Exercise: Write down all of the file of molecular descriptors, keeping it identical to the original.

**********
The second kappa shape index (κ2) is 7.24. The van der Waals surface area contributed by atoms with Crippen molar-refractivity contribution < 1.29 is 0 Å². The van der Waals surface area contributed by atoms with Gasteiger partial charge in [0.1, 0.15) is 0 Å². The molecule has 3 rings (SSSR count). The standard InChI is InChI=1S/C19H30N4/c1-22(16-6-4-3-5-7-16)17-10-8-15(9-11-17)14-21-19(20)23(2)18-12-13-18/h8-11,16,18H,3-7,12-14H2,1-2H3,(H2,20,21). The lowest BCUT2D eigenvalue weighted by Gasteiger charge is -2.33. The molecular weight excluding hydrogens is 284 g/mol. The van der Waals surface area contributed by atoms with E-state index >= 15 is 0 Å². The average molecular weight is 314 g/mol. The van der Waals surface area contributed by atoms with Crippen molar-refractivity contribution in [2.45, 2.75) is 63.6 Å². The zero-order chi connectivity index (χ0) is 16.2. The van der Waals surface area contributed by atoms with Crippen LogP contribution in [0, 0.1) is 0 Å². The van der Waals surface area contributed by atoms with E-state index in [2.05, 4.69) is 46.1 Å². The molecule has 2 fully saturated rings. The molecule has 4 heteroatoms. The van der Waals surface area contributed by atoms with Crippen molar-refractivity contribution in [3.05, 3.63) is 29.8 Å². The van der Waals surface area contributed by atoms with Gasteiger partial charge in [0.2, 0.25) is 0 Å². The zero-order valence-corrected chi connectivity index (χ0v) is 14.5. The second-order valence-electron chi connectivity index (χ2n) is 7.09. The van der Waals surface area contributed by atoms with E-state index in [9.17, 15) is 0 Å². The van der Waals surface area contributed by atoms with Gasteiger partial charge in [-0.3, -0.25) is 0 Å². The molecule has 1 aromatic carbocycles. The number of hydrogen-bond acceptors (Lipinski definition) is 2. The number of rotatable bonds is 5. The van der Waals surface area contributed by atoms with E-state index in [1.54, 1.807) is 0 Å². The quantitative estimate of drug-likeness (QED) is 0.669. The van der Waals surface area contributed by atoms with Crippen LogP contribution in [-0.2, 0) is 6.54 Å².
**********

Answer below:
The second kappa shape index (κ2) is 7.24. The van der Waals surface area contributed by atoms with Crippen molar-refractivity contribution < 1.29 is 0 Å². The van der Waals surface area contributed by atoms with Gasteiger partial charge in [0.1, 0.15) is 0 Å². The molecule has 3 rings (SSSR count). The standard InChI is InChI=1S/C19H30N4/c1-22(16-6-4-3-5-7-16)17-10-8-15(9-11-17)14-21-19(20)23(2)18-12-13-18/h8-11,16,18H,3-7,12-14H2,1-2H3,(H2,20,21). The lowest BCUT2D eigenvalue weighted by Gasteiger charge is -2.33. The molecular weight excluding hydrogens is 284 g/mol. The van der Waals surface area contributed by atoms with E-state index >= 15 is 0 Å². The average molecular weight is 314 g/mol. The van der Waals surface area contributed by atoms with Crippen molar-refractivity contribution in [2.45, 2.75) is 63.6 Å². The zero-order chi connectivity index (χ0) is 16.2. The van der Waals surface area contributed by atoms with Crippen LogP contribution in [0, 0.1) is 0 Å². The van der Waals surface area contributed by atoms with E-state index in [2.05, 4.69) is 46.1 Å². The molecule has 2 fully saturated rings. The molecule has 4 heteroatoms. The van der Waals surface area contributed by atoms with Crippen molar-refractivity contribution in [3.05, 3.63) is 29.8 Å². The van der Waals surface area contributed by atoms with Gasteiger partial charge in [0.2, 0.25) is 0 Å². The zero-order valence-corrected chi connectivity index (χ0v) is 14.5. The second-order valence-electron chi connectivity index (χ2n) is 7.09. The van der Waals surface area contributed by atoms with E-state index in [9.17, 15) is 0 Å². The van der Waals surface area contributed by atoms with Gasteiger partial charge in [-0.3, -0.25) is 0 Å². The molecule has 1 aromatic carbocycles. The number of hydrogen-bond acceptors (Lipinski definition) is 2. The number of rotatable bonds is 5. The van der Waals surface area contributed by atoms with E-state index in [1.54, 1.807) is 0 Å². The quantitative estimate of drug-likeness (QED) is 0.669. The van der Waals surface area contributed by atoms with Crippen LogP contribution in [-0.2, 0) is 6.54 Å².